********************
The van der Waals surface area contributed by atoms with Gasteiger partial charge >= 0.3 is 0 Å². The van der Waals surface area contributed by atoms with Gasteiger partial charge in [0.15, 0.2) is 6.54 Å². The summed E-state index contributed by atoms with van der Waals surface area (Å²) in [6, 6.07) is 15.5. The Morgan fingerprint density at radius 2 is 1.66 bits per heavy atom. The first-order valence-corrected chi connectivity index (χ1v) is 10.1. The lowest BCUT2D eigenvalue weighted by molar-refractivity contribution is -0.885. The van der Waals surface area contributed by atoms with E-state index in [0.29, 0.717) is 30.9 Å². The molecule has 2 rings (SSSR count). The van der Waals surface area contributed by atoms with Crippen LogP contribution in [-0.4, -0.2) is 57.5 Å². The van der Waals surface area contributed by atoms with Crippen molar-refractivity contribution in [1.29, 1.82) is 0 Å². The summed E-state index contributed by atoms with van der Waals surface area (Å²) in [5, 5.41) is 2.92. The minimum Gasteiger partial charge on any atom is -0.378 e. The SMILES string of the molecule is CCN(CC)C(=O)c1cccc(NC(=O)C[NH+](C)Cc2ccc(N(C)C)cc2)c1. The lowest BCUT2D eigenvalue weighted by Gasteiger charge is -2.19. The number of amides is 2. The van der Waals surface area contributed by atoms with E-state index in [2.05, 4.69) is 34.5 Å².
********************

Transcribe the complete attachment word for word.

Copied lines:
The van der Waals surface area contributed by atoms with Gasteiger partial charge >= 0.3 is 0 Å². The van der Waals surface area contributed by atoms with Gasteiger partial charge in [0.15, 0.2) is 6.54 Å². The summed E-state index contributed by atoms with van der Waals surface area (Å²) in [6, 6.07) is 15.5. The Morgan fingerprint density at radius 2 is 1.66 bits per heavy atom. The first-order valence-corrected chi connectivity index (χ1v) is 10.1. The lowest BCUT2D eigenvalue weighted by molar-refractivity contribution is -0.885. The van der Waals surface area contributed by atoms with E-state index in [0.29, 0.717) is 30.9 Å². The molecule has 2 rings (SSSR count). The van der Waals surface area contributed by atoms with Crippen LogP contribution in [-0.4, -0.2) is 57.5 Å². The van der Waals surface area contributed by atoms with Crippen molar-refractivity contribution in [1.29, 1.82) is 0 Å². The summed E-state index contributed by atoms with van der Waals surface area (Å²) in [5, 5.41) is 2.92. The minimum Gasteiger partial charge on any atom is -0.378 e. The SMILES string of the molecule is CCN(CC)C(=O)c1cccc(NC(=O)C[NH+](C)Cc2ccc(N(C)C)cc2)c1. The lowest BCUT2D eigenvalue weighted by Gasteiger charge is -2.19. The number of amides is 2. The van der Waals surface area contributed by atoms with E-state index in [2.05, 4.69) is 34.5 Å².